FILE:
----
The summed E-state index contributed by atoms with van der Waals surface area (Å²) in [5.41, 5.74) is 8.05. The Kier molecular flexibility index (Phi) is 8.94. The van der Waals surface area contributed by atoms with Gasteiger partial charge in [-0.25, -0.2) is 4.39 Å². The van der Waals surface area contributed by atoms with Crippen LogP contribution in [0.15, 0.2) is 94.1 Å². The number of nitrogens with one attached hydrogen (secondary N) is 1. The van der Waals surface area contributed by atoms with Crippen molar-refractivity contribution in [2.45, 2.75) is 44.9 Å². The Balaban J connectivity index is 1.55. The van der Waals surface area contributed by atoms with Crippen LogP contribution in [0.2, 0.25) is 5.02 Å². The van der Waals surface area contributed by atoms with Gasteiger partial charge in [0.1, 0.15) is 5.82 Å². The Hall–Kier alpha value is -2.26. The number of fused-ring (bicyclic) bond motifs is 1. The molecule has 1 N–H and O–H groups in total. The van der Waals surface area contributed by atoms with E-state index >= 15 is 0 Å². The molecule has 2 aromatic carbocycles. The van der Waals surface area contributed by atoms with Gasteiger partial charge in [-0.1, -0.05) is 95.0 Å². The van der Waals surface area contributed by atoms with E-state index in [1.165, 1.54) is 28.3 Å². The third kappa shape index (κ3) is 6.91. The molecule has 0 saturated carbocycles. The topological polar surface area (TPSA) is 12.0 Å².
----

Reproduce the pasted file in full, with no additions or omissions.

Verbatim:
The summed E-state index contributed by atoms with van der Waals surface area (Å²) in [5.41, 5.74) is 8.05. The Kier molecular flexibility index (Phi) is 8.94. The van der Waals surface area contributed by atoms with Gasteiger partial charge in [-0.25, -0.2) is 4.39 Å². The van der Waals surface area contributed by atoms with Crippen LogP contribution in [0.15, 0.2) is 94.1 Å². The number of nitrogens with one attached hydrogen (secondary N) is 1. The van der Waals surface area contributed by atoms with Crippen molar-refractivity contribution in [2.45, 2.75) is 44.9 Å². The Balaban J connectivity index is 1.55. The van der Waals surface area contributed by atoms with Crippen LogP contribution in [0.2, 0.25) is 5.02 Å². The van der Waals surface area contributed by atoms with Gasteiger partial charge in [0.1, 0.15) is 5.82 Å². The Hall–Kier alpha value is -2.26. The number of fused-ring (bicyclic) bond motifs is 1. The molecule has 1 N–H and O–H groups in total. The van der Waals surface area contributed by atoms with E-state index >= 15 is 0 Å². The molecule has 2 aromatic carbocycles. The van der Waals surface area contributed by atoms with Gasteiger partial charge in [-0.1, -0.05) is 95.0 Å². The van der Waals surface area contributed by atoms with E-state index in [1.165, 1.54) is 28.3 Å². The third kappa shape index (κ3) is 6.91. The molecule has 0 saturated carbocycles. The topological polar surface area (TPSA) is 12.0 Å².